Search Unity

Resolved Vehicle Design Approach (ECS)

Discussion in 'Data Oriented Technology Stack' started by MrRobinJohannesson, Sep 6, 2021.

  1. MrRobinJohannesson

    MrRobinJohannesson

    Joined:
    Jul 15, 2017
    Posts:
    11
    Can someone help me how to approach this? So I'm making a vehicle system with ECS in mind. I have Entity which contains engine, clutch and gearbox as IComponentData. But now comes with the differentials and the wheels, which can either be IBufferElementData or single IComponentData but on a different entity.

    Which approach is best and why? I can see why using a buffer system would be nice, because no reference to an entity and the extra step of getting the component data. Instead, having everything on one entity is easier to talk with each other.

    However con with that, is not very memory beneficial, right? With the chunk system and how ECS is the layed out. If I would have 50+ cars in the scene, and wheels & differentials vary from amount to amount. Will not the chunk system be at waste then, because it can only find certains entities with same archetype instead of getting all entities which has the wheel component as archetype. (Should I also split up engine, clutch and gearbox component as well? To get better results from chunk system)
     
    Last edited: Sep 6, 2021
  2. PhilSA

    PhilSA

    Joined:
    Jul 11, 2013
    Posts:
    1,743
    I think no matter how many vehicles you have in your scene and no matter how you implement them, it's likely that the overwhelming majority of the frame cost of your vehicles will just be the physics simulation/queries either way. For that reason, I'd suggest picking whatever approach is easiest to work with for you and not worry too much about it.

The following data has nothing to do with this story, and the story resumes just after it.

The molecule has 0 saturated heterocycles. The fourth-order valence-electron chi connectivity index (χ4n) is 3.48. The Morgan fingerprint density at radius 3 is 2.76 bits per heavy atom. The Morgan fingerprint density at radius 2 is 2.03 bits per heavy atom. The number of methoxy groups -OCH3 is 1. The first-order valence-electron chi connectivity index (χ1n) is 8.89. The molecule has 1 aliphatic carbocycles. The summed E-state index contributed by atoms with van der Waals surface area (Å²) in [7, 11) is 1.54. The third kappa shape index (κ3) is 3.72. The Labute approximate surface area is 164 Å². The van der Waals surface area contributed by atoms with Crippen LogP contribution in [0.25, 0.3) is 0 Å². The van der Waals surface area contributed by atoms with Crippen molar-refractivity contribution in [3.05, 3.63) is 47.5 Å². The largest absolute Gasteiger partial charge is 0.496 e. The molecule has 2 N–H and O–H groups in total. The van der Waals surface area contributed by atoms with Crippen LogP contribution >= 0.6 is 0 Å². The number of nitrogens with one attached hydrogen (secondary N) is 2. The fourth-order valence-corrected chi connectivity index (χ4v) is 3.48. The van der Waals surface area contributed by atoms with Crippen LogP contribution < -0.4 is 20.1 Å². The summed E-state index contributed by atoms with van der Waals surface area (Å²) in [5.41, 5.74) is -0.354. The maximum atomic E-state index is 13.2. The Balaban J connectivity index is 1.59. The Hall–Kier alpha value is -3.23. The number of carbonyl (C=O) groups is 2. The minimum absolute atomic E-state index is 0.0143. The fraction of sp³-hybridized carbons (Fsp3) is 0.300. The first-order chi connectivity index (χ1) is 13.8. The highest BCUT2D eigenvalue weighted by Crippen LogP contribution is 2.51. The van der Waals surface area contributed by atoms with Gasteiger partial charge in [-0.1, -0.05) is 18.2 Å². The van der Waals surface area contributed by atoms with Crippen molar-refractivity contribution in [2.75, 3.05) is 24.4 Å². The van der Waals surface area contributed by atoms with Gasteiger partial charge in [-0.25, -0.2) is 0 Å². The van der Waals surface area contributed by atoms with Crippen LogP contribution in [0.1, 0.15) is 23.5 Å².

It's hard to imagine a game still running smooth with more than 500 active vehicles in the scene, and even at that count, I don't think memory access patterns will make a huge difference. Especially if getting better memory access patterns means you have to schedule more jobs or make main thread structural changes; the extra cost might very well cancel out whatever performance benefits the linear chunk iteration gave you at such a -relatively- low amount of iterations

    ----------

    With that being said, I see 3 obvious implementations:

    Option A
    Option B
    Option C
    Hard to tell which one of these will perform the best.
    • At a low vehicle/wheel count, I'd go with OptionA or OptionB. But the problem is that I'm not sure what a "low" vehicle count would be; we'd have to profile and see. It could be 50 or 5000. Because of the cost of the physics update compared to the cost of the vehicle logic update, it's possible that the vehicle/wheel count threshold at which Option C starts to perform better than A or B will be way past what the physics engine can handle at an acceptable framerate
    • Option C will give you the best memory access pattern for the wheel update alone, but it needs more jobs to schedule, and in total it needs one more ComponentDataFromEntity<> access per wheel than Option A. Again, it's unclear if it would be worth it
    • OptionB would be more efficient than OptionA because it needs one less ComponentDataFromEntity<> access per wheel. But it is also a bit less flexible/fool-proof than Option A. In OptionB, you might still want to have a Wheel component on wheel entities so that the wheel can be removed from the vehicle & still preserve its data, but you have to make sure you remember to update the wheel data in the DynamicBuffer<Wheel> on the associated vehicle whenever you decide to change the data of the wheel
    I've created a very simplistic Vehicle system in DOTS (see attachments), and I went with something similar to option A or B. My example didn't have any per-wheel data, but if I needed it, I could've stored that data either directly in the bufferElement, or in a Wheel component on the wheel entity
     

    Attached Files:

    Last edited: Sep 10, 2021
    apkdev and RaL like this.
unityunity